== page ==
Thrust Projects is proud to present the debut New York exhibition Katrina Daschner “Fear Eat Soul Up”, a complete installative collage of sewn objects, drawings, private found footage, personal photographs and video material that interweave images of women in different roles with specific queer desires. Katrina Daschner, a performance artist using video and photography, acts out her projects within the queer context. Exploring the relationship between nature and gender in her own and projected experiences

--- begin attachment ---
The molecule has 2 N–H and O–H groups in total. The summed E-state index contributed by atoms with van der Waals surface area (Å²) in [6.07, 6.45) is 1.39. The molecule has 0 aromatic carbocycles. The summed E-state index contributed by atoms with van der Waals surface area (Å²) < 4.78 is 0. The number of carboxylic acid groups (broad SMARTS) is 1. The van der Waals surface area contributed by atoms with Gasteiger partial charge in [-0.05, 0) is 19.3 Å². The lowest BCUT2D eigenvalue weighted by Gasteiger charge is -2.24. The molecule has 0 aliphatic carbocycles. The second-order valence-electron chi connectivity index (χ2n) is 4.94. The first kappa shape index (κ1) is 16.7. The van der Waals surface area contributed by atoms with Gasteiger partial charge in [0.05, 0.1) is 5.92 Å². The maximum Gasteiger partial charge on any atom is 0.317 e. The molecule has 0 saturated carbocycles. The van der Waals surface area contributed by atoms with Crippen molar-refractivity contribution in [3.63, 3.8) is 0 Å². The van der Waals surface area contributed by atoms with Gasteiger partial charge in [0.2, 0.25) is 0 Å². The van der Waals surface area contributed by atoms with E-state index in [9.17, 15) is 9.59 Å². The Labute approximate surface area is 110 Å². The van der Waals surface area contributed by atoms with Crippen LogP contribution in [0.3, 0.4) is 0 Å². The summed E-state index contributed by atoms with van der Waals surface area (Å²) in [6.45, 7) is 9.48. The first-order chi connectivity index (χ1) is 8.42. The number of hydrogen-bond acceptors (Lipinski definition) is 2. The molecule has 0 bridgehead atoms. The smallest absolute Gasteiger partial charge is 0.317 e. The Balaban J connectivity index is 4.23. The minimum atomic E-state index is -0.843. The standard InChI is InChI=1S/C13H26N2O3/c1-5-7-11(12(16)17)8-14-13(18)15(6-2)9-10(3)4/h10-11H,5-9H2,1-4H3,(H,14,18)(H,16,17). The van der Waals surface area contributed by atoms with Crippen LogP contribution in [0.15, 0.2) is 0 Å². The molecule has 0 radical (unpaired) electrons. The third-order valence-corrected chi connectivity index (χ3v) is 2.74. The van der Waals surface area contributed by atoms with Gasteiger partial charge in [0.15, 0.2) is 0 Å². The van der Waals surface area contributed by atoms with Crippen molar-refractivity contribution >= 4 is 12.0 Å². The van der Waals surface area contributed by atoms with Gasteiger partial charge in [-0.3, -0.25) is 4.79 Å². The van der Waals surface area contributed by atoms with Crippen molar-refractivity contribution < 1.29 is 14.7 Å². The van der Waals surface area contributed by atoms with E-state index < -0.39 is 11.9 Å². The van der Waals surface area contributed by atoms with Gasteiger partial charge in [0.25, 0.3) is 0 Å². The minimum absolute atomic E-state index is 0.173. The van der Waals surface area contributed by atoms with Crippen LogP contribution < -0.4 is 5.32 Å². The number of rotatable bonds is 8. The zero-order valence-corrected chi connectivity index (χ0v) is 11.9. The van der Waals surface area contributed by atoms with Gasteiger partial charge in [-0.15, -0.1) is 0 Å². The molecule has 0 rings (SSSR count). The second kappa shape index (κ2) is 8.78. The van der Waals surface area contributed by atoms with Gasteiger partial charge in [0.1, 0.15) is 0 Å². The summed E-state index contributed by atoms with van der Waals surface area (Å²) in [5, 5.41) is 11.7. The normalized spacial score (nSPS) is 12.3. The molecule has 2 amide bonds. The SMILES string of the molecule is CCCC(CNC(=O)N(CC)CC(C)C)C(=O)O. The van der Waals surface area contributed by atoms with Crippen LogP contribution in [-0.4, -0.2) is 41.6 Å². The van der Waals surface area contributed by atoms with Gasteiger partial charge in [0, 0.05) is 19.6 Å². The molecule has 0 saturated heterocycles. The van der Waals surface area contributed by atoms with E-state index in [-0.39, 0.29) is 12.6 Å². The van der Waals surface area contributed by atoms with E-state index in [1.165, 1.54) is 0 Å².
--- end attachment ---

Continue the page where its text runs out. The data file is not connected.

Daschner’s exhibition draws from various countries and times. The title “Fear Eat Soul Up” (“Angst essen Seele auf”) refers to the literal translation of Fassbinder’s 1974 film and to the title of a work in the show, a photograph of the sentence tattooed into the artist’s arm. Nature, nature I’m your bride, take me as I am (sewn collage, stirrups, horse whip, tie) draws inspiration from Virginia Woolf’s novel Orlando, a narrative about a character who struggles to find a sense of identity especially in terms of sex and gender over the course of several centuries. What emerges from Daschner’s findings about the “nature” of identity is that it is not an issue of one’s biological sex, but of one’s own particular social context and desire of gender seen as something that can be fluid. Another “collage”, Harbor of Love is a map with crochet sewn-forms on canvas; the forms do not correspond to a known State or continent but rather provoke an illusion of fictive territories to be understood in a social context. It represents a platform for projections in a world beyond heteronormative structures of relationships. Daschner projects a video Naima and Naima, of a belly dancer and a female sailor intensely flirting, a loop made from a clip of a 1940’s Egyptian film staring the famous actress Naima Akef playing the two roles.